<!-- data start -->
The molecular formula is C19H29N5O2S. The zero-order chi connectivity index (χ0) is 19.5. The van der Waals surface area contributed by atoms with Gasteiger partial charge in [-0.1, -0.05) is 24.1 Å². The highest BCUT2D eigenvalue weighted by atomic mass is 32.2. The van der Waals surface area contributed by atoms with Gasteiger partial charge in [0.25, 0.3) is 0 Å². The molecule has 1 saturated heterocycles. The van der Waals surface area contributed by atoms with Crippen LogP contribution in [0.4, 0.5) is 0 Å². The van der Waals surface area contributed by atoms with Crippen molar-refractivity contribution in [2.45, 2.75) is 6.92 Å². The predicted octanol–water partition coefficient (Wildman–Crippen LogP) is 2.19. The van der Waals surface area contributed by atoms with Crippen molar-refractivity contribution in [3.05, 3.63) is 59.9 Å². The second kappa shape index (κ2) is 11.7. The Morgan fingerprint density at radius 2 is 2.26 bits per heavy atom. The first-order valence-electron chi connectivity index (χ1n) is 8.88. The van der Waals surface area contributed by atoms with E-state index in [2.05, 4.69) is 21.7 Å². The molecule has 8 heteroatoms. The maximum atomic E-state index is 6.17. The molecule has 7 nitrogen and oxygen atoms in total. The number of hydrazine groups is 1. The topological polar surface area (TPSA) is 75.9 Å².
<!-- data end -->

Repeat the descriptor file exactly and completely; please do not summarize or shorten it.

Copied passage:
The molecular formula is C19H29N5O2S. The zero-order chi connectivity index (χ0) is 19.5. The van der Waals surface area contributed by atoms with Gasteiger partial charge in [-0.1, -0.05) is 24.1 Å². The highest BCUT2D eigenvalue weighted by atomic mass is 32.2. The van der Waals surface area contributed by atoms with Gasteiger partial charge in [0.25, 0.3) is 0 Å². The molecule has 1 saturated heterocycles. The van der Waals surface area contributed by atoms with Crippen LogP contribution in [0.4, 0.5) is 0 Å². The van der Waals surface area contributed by atoms with Crippen molar-refractivity contribution in [2.45, 2.75) is 6.92 Å². The predicted octanol–water partition coefficient (Wildman–Crippen LogP) is 2.19. The van der Waals surface area contributed by atoms with Crippen molar-refractivity contribution in [3.05, 3.63) is 59.9 Å². The second kappa shape index (κ2) is 11.7. The Morgan fingerprint density at radius 2 is 2.26 bits per heavy atom. The first-order valence-electron chi connectivity index (χ1n) is 8.88. The van der Waals surface area contributed by atoms with E-state index in [2.05, 4.69) is 21.7 Å². The molecule has 8 heteroatoms. The maximum atomic E-state index is 6.17. The molecule has 7 nitrogen and oxygen atoms in total. The number of hydrazine groups is 1. The topological polar surface area (TPSA) is 75.9 Å².